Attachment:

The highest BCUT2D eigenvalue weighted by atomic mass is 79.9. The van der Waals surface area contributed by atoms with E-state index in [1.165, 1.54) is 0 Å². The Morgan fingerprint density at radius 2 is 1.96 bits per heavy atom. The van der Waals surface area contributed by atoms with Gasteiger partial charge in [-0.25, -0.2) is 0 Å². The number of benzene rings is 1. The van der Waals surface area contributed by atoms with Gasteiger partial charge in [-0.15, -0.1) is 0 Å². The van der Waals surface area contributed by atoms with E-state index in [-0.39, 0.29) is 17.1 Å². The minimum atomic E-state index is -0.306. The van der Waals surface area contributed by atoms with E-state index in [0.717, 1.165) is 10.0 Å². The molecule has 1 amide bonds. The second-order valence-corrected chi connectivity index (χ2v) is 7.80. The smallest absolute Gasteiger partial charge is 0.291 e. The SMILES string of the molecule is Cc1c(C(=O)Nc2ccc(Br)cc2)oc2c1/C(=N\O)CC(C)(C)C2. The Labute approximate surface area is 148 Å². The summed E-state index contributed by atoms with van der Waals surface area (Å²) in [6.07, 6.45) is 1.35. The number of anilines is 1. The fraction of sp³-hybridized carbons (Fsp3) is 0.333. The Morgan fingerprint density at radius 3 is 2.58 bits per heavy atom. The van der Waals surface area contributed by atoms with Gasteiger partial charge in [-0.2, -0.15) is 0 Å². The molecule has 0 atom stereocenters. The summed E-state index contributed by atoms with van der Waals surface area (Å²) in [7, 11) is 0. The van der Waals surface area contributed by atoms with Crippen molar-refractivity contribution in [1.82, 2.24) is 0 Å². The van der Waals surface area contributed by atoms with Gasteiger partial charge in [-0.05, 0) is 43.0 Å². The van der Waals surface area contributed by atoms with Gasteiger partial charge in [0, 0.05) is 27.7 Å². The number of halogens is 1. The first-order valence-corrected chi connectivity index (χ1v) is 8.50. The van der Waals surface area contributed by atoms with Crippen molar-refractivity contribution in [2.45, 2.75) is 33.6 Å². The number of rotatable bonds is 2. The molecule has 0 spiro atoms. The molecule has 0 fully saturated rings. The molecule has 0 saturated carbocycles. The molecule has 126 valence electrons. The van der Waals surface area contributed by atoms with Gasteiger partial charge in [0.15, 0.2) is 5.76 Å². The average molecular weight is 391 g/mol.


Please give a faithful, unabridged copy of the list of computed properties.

The highest BCUT2D eigenvalue weighted by atomic mass is 79.9. The van der Waals surface area contributed by atoms with E-state index in [1.165, 1.54) is 0 Å². The Morgan fingerprint density at radius 2 is 1.96 bits per heavy atom. The van der Waals surface area contributed by atoms with Gasteiger partial charge in [-0.25, -0.2) is 0 Å². The number of benzene rings is 1. The van der Waals surface area contributed by atoms with Gasteiger partial charge in [-0.15, -0.1) is 0 Å². The van der Waals surface area contributed by atoms with E-state index in [-0.39, 0.29) is 17.1 Å². The minimum atomic E-state index is -0.306. The van der Waals surface area contributed by atoms with E-state index in [0.717, 1.165) is 10.0 Å². The molecule has 1 amide bonds. The second-order valence-corrected chi connectivity index (χ2v) is 7.80. The smallest absolute Gasteiger partial charge is 0.291 e. The SMILES string of the molecule is Cc1c(C(=O)Nc2ccc(Br)cc2)oc2c1/C(=N\O)CC(C)(C)C2. The Labute approximate surface area is 148 Å². The summed E-state index contributed by atoms with van der Waals surface area (Å²) in [6.07, 6.45) is 1.35. The number of anilines is 1. The fraction of sp³-hybridized carbons (Fsp3) is 0.333. The Morgan fingerprint density at radius 3 is 2.58 bits per heavy atom. The van der Waals surface area contributed by atoms with Gasteiger partial charge in [-0.2, -0.15) is 0 Å². The molecule has 0 atom stereocenters. The summed E-state index contributed by atoms with van der Waals surface area (Å²) in [7, 11) is 0. The van der Waals surface area contributed by atoms with Crippen molar-refractivity contribution in [1.82, 2.24) is 0 Å². The van der Waals surface area contributed by atoms with Gasteiger partial charge in [-0.05, 0) is 43.0 Å². The van der Waals surface area contributed by atoms with Gasteiger partial charge in [0, 0.05) is 27.7 Å². The number of halogens is 1. The first-order valence-corrected chi connectivity index (χ1v) is 8.50. The van der Waals surface area contributed by atoms with Crippen molar-refractivity contribution in [2.45, 2.75) is 33.6 Å². The number of rotatable bonds is 2. The molecule has 0 spiro atoms. The molecule has 0 fully saturated rings. The molecule has 0 saturated carbocycles. The molecule has 126 valence electrons. The van der Waals surface area contributed by atoms with Gasteiger partial charge in [0.15, 0.2) is 5.76 Å². The average molecular weight is 391 g/mol.